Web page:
Wisconsin is known for its pioneering reform movements. A meeting held in Ripon in 1854 was important to the founding of the Republican Party. The politically powerful La Follette family led the Progressive reform movement in the state in the early 1900s.
Wisconsin was also a pioneer in direct primary elections, the regulation of public utilities and railroads, teachers' pensions, and minimum-wage laws. It was the first state to have unemployment insurance and worker's compensation. Wisconsin was the first state to mark their highways with numbers and the first state to pass a law requiring safety belts in all new cars bought there. The first state income tax was established in Wisconsin. Wisconsin was the first state to abolish the death penalty for convicted criminals.
Many innovations in education occurred in Wisconsin. The state had the first kindergarten in the United States, the first school for training rural teachers, and the first vocational schools. If you want to stay home and go to college, you can, thanks in part to the University of Wisconsin. It was one of the first universities to offer correspondence courses.
Wisconsin is an East North Central state bordered by Lake Superior to the north, the Upper Peninsula of Michigan to the northeast, Lake Michigan to the east, Illinois to the south, and Minnesota and Iowa to the west. The state is located in a region that was shaped by gigantic glaciers during the Ice Age. Its landscape includes woods, lakes, rivers, streams, rolling hills, and fertile valleys.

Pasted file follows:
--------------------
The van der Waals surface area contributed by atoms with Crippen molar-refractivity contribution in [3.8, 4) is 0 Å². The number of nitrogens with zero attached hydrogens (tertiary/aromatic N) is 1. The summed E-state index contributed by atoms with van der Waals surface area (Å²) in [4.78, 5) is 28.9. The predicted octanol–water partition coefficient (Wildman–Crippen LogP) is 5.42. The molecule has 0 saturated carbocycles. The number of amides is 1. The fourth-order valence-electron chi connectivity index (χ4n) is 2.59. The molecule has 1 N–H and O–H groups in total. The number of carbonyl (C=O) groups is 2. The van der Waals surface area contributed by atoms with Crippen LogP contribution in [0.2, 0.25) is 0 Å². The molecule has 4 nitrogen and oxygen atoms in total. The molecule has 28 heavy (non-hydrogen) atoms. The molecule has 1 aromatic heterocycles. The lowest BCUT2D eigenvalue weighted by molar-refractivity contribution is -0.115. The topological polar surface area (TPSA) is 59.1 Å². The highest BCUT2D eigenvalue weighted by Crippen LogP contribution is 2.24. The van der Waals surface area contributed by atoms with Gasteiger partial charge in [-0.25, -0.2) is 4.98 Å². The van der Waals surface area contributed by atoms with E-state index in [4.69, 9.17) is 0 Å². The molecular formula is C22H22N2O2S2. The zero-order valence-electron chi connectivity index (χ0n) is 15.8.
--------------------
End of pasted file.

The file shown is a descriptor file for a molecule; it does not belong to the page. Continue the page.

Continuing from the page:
Wisconsin is an important agricultural state. Numerous herds of milk cows make it the leading dairy farming state in the country. In fact, the state is known as "America's Dairyland;" about 16 percent of our milk comes from Wisconsin. Oats and hay are important crops in the state because they provide food for the dairy cows. Other major farm products grown in the state are green peas, string beans, and sweet corn.
Manufacturing is extremely important to Wisconsin. Large quantities of cheese, butter, and other dairy products are manufactured in Wisconsin, which is known as the "Cheese Capital of the Nation." It also produces canned and frozen vegetables, sausage, and beer. Oscar Mayer Foods Corporation has a large meat packing plant in Madison, the state's capital.
In addition to food products, the state produces machinery and paper products. Factories in the southeastern region of the state make construction cranes, engines, machine tools, and other machinery. The state's paper mills are located in the northern portion of the state.
Most of the people who work in Wisconsin work in service industries like education, finance, health care, and trade. The state has one of the largest public university systems in the country. Milwaukee, the state's largest city, is one of the most important financial centers in the Midwest.
Many people vacation in Wisconsin because of its beauty and wide variety of outdoor activities. If you like to swim, fish, boat, hike, ride horses, hunt, ski, toboggan, or go iceboating, Wisconsin is the state for you. It has about 15,000 lakes, many trails through its woods, and forests and fields for hunting. See Fat Man's Misery and Devil's Elbow, interesting rock formations found in Wisconsin.
Wisconsin was named for the Wisconsin River. The name for the river probably comes from a Chippewa Indian word, usually translated as "grassy place." The state is known as the "Badger State" because the state's miners dug into the hillside and lived in the holes they dug, much like badgers digging burrows. Residents of Wisconsin are known as Badgers. The abbreviation for Wisconsin is WI.